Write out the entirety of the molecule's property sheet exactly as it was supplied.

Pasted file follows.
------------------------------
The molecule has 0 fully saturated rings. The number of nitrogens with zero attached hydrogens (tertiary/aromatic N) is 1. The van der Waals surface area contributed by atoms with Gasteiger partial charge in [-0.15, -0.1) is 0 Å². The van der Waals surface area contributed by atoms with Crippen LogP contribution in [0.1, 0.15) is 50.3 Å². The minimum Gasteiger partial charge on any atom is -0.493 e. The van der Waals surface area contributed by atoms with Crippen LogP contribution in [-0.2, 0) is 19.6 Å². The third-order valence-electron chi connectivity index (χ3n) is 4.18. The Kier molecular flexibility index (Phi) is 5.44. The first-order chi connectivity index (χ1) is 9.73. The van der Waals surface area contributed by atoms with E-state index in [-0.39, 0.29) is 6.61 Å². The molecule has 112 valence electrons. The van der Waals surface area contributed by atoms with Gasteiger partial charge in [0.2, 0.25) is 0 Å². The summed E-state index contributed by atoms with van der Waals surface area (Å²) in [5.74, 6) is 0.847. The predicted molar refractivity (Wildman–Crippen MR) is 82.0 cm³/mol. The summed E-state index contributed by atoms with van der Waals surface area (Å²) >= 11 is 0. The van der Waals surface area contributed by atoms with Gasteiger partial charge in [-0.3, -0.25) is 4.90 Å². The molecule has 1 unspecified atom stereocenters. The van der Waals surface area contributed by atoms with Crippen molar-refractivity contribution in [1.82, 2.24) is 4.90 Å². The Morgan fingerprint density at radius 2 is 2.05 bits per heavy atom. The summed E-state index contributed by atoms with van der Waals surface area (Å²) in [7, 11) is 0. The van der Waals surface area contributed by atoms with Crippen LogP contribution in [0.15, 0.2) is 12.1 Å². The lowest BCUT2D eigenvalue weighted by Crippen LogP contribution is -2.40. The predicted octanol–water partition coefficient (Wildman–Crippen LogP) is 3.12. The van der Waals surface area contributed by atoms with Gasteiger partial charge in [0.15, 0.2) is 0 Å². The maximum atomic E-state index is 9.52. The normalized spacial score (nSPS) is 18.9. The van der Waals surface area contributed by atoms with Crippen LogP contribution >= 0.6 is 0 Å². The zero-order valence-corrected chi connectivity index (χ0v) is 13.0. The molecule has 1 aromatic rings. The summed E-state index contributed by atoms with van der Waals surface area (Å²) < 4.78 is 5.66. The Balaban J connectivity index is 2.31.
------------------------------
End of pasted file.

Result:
The molecule has 0 fully saturated rings. The number of nitrogens with zero attached hydrogens (tertiary/aromatic N) is 1. The van der Waals surface area contributed by atoms with Gasteiger partial charge in [-0.15, -0.1) is 0 Å². The van der Waals surface area contributed by atoms with Crippen LogP contribution in [0.1, 0.15) is 50.3 Å². The minimum Gasteiger partial charge on any atom is -0.493 e. The van der Waals surface area contributed by atoms with Crippen LogP contribution in [-0.2, 0) is 19.6 Å². The third-order valence-electron chi connectivity index (χ3n) is 4.18. The Kier molecular flexibility index (Phi) is 5.44. The first-order chi connectivity index (χ1) is 9.73. The van der Waals surface area contributed by atoms with E-state index in [-0.39, 0.29) is 6.61 Å². The molecule has 112 valence electrons. The van der Waals surface area contributed by atoms with Gasteiger partial charge in [0.2, 0.25) is 0 Å². The summed E-state index contributed by atoms with van der Waals surface area (Å²) in [5.74, 6) is 0.847. The predicted molar refractivity (Wildman–Crippen MR) is 82.0 cm³/mol. The summed E-state index contributed by atoms with van der Waals surface area (Å²) >= 11 is 0. The van der Waals surface area contributed by atoms with Gasteiger partial charge in [-0.3, -0.25) is 4.90 Å². The molecule has 1 unspecified atom stereocenters. The van der Waals surface area contributed by atoms with Crippen molar-refractivity contribution in [1.82, 2.24) is 4.90 Å². The Morgan fingerprint density at radius 2 is 2.05 bits per heavy atom. The summed E-state index contributed by atoms with van der Waals surface area (Å²) in [7, 11) is 0. The van der Waals surface area contributed by atoms with Crippen LogP contribution in [0.15, 0.2) is 12.1 Å². The lowest BCUT2D eigenvalue weighted by Crippen LogP contribution is -2.40. The predicted octanol–water partition coefficient (Wildman–Crippen LogP) is 3.12. The van der Waals surface area contributed by atoms with Gasteiger partial charge in [0.15, 0.2) is 0 Å². The maximum atomic E-state index is 9.52. The normalized spacial score (nSPS) is 18.9. The van der Waals surface area contributed by atoms with Crippen LogP contribution >= 0.6 is 0 Å². The zero-order valence-corrected chi connectivity index (χ0v) is 13.0. The molecule has 1 aromatic rings. The summed E-state index contributed by atoms with van der Waals surface area (Å²) < 4.78 is 5.66. The Balaban J connectivity index is 2.31.